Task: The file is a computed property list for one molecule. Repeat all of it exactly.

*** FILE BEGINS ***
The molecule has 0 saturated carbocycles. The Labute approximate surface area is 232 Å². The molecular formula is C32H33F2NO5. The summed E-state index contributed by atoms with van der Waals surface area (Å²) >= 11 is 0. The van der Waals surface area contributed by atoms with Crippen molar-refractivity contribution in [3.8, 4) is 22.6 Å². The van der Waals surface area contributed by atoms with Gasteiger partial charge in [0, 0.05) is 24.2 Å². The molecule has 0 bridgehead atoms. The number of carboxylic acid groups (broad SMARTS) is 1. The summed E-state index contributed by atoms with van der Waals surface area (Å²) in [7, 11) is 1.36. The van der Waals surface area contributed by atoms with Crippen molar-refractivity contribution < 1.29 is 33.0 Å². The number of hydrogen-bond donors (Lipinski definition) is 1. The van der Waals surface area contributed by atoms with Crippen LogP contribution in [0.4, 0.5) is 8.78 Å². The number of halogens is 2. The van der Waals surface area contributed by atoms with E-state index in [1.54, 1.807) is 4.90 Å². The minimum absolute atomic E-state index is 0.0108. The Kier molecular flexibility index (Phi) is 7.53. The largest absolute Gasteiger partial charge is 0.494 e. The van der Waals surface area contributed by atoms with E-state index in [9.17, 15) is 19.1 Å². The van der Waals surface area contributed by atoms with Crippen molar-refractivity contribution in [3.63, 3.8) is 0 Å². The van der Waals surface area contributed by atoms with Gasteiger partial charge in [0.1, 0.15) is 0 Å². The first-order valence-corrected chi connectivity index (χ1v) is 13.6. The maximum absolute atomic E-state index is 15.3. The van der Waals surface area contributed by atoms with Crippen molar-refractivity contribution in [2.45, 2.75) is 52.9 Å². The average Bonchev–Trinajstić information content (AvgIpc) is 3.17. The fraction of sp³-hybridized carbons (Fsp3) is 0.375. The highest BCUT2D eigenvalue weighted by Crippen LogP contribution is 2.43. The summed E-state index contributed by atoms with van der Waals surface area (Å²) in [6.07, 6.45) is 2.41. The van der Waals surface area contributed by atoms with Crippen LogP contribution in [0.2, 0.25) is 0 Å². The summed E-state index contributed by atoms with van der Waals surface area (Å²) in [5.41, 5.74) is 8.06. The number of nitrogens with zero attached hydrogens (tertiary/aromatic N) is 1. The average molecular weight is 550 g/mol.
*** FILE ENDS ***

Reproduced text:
The molecule has 0 saturated carbocycles. The Labute approximate surface area is 232 Å². The molecular formula is C32H33F2NO5. The summed E-state index contributed by atoms with van der Waals surface area (Å²) >= 11 is 0. The van der Waals surface area contributed by atoms with Crippen molar-refractivity contribution in [3.8, 4) is 22.6 Å². The van der Waals surface area contributed by atoms with Gasteiger partial charge in [0, 0.05) is 24.2 Å². The molecule has 0 bridgehead atoms. The number of carboxylic acid groups (broad SMARTS) is 1. The summed E-state index contributed by atoms with van der Waals surface area (Å²) in [7, 11) is 1.36. The van der Waals surface area contributed by atoms with Crippen molar-refractivity contribution < 1.29 is 33.0 Å². The number of hydrogen-bond donors (Lipinski definition) is 1. The van der Waals surface area contributed by atoms with Crippen LogP contribution in [0.4, 0.5) is 8.78 Å². The number of halogens is 2. The van der Waals surface area contributed by atoms with E-state index in [1.54, 1.807) is 4.90 Å². The minimum absolute atomic E-state index is 0.0108. The Kier molecular flexibility index (Phi) is 7.53. The largest absolute Gasteiger partial charge is 0.494 e. The van der Waals surface area contributed by atoms with E-state index in [9.17, 15) is 19.1 Å². The van der Waals surface area contributed by atoms with Crippen molar-refractivity contribution in [3.63, 3.8) is 0 Å². The van der Waals surface area contributed by atoms with Gasteiger partial charge in [0.1, 0.15) is 0 Å². The first-order valence-corrected chi connectivity index (χ1v) is 13.6. The maximum absolute atomic E-state index is 15.3. The van der Waals surface area contributed by atoms with Crippen molar-refractivity contribution in [2.45, 2.75) is 52.9 Å². The average Bonchev–Trinajstić information content (AvgIpc) is 3.17. The fraction of sp³-hybridized carbons (Fsp3) is 0.375. The highest BCUT2D eigenvalue weighted by Crippen LogP contribution is 2.43. The summed E-state index contributed by atoms with van der Waals surface area (Å²) in [6.07, 6.45) is 2.41. The van der Waals surface area contributed by atoms with Crippen LogP contribution in [0.2, 0.25) is 0 Å². The summed E-state index contributed by atoms with van der Waals surface area (Å²) in [5.41, 5.74) is 8.06. The number of nitrogens with zero attached hydrogens (tertiary/aromatic N) is 1. The average molecular weight is 550 g/mol.